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The Art & Science of Retention – Part 6 – Disruptive Innovation, Innovation and Resilience, Conclusion

Retention – Disruptive Innovation – Owning the cost of entry

Growth from retention is harder than acquisition growth – but the carry over benefits …well to paraphrase American Express “Retention has its Benefits”.

From a strategic perspective – a retention bias has a greater propensity of keeping the enterprise alert to understanding the drivers of the brand’s value chain, of ensuring those links are evaluated against the target segments and perhaps most importantly – developing a compelling evolutionary path for the brand.

An even more powerful form of retention is a strategy of creating disruptive innovations, of finding how to make the brand part of the customer’s life style by understanding their needs, wants, attitudes, emotions and aspirations. For those able to identify and implement disruptive innovation – will come to own the cost of entry into their self-defined category as evidenced by the stellar revival at P&G with such disruptive innovations as Swiffer and at Apple with iPod/iPhone.

Every touch point that keeps the brand within the competitive set, every value-add that can give it an advantage needs to be continually scrutinized. Ideally a development plan for the brand has been created charting its likely future course viz product, packaging, design, service and ecosystem enhancements. The Brand Promise does not mean nor does it come about by simply lowering the price point, running consumer promotions or additional sale events.

With a strong customer retention program, a brand gains business from internal organic growth. Indeed many corporations are now reporting back to shareholders on their progress in obtaining organic growth. This means that increasingly your competitors will be looking to lock-in their customers – many of whom are likely shared with your brand.

The Link Between Retention, Innovation and Resilience

As we have seen to this point an inner brand focus on retention and relevancy naturally leads to a stronger brand evolution program. These innovation skills, according to Patrick Reinmoellere and Nicole van Baardwijk, are crucial to helping an enterprise become more resilient in the marketplace.

The research shows that resilient companies continually orchestrate a dynamic balance of four innovation strategies: knowledge management, exploration (internal research and development), cooperation (acquisitions, alliances and other relationships) and entrepreneurship. The authors conclude that focusing on one innovation strategy to the exclusion of others may produce innovation, but it will not lead to resilience. PAID SUBSCRIPTION


At the end of the day and by whichever means – an enterprise succeeds when it is able to generate profit. In the past this was achieved by controlling costs while maximizing revenue. Today the new currency of success comes about by maximizing the return on investment the enterprise makes to enhance/extend the value of its assets at the core of which is the brand value chain (the brand, the product, the relationship, the support). A sea change shift from a product to a customer centric viewpoint and approach – the end of which creates heightened value for both parties built on a relationship that can grow over time.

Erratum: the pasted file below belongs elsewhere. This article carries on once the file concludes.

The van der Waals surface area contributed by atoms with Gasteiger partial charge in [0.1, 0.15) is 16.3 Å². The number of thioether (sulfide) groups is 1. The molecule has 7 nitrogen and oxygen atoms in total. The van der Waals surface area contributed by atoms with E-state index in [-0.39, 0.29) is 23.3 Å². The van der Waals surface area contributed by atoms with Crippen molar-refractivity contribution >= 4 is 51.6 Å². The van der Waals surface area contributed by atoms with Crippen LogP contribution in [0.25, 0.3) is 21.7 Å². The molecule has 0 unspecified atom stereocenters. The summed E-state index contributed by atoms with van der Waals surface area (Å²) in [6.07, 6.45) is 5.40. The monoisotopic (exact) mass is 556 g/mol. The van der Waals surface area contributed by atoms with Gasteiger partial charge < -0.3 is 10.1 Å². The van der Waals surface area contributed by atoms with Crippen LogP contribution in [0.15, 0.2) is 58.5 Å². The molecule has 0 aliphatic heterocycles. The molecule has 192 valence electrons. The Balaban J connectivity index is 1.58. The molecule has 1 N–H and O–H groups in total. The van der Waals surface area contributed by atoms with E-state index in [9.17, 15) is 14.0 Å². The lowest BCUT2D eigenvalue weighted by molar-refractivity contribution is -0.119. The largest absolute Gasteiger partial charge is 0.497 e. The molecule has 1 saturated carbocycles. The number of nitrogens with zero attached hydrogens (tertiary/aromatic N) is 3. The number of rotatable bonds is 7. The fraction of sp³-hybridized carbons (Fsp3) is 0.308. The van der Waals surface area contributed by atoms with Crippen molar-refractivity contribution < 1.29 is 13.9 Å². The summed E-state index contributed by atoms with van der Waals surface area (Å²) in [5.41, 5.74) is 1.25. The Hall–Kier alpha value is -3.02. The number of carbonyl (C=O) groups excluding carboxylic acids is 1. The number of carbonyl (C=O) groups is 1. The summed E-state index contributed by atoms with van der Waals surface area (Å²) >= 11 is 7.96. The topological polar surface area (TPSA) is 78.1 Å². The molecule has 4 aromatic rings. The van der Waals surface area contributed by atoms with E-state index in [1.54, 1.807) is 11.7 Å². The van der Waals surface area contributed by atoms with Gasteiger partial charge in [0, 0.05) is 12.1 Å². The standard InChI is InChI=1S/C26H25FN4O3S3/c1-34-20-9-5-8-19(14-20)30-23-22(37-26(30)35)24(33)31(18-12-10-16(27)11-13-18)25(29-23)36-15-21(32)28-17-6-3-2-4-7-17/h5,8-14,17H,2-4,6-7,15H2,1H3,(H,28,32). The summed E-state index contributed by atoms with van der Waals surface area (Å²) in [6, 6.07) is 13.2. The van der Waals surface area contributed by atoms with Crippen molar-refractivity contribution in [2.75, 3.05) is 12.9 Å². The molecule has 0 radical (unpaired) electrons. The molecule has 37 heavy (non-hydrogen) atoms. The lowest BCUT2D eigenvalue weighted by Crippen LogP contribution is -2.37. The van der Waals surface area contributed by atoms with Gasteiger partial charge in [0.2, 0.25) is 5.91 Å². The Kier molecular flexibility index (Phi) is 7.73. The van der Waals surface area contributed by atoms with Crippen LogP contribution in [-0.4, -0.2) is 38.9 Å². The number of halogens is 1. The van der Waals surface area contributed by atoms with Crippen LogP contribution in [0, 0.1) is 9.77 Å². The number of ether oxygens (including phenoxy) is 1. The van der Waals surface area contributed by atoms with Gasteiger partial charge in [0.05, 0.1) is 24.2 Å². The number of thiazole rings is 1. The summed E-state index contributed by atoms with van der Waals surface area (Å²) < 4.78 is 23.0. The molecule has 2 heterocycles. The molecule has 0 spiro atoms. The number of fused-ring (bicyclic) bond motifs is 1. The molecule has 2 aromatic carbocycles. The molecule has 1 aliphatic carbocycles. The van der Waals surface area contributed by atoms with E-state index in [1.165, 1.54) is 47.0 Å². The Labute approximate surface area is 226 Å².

While B2B’s have a longer history of relationship management along with a relatively easier ability to personalize the brand value chain for its key customers, the B2C sector is now entering this arena with the onset of the new capabilities embedded in social media, mobile and the internet. The other side of the coin is that these enhanced capabilities are giving rise to a more demanding customer.

To handle this, enterprises will need to rethink how they identify, manage and deliver customer value.

The traditional functional department structure is simply not able to keep the different value propositions aligned with customers throughout the enterprise. Specialization has created complicated matrix teams that focus on meeting the project requirement with potentially little/limited ownership of its impact on the customer value delivery. Each component of the brand value chain is optimized locally from a department/production standpoint and not from a global/holistic customer perspective.

Perhaps what is needed in this new realm are more customer-centric brand stewards held accountable for understanding and evolving the brand value chain promise that their profitable customers-partners are seeking. Higher level general managers with the authority to manage the customer’s brand promise from a global optimization standpoint, taking the CRM capabilities that are outwardly deployed for revenue generating initiatives and turned inward to manage the value chain delivery.

In the past an enterprise was essentially configured to be a product, price or service provider (Treacy & Wiersema, The Discipline of Market Leaders), those ‘stuck in the middle’ being hollowed out by the periphery. Perhaps the new structures of the future will enable the enterprise to align itself along the brand promise dimension configured to deliver that bundle of product, price and service the customer is seeking putting back into play all sides of the field.

This is a significant change, to transform the organization and bring in the technology, processes and people to make the initiative work. Perhaps its too much of a challenge for an established enterprise, so perhaps it will be adopted by new startups who create an ingrained customer centric viewpoint/structure established from the very outset and with it stand to become the corporate giants of tomorrow.

Those who understand this will be able to move forward, the rest will compete in a flattened world.

Thank you for readership.

I look forward to your comments.

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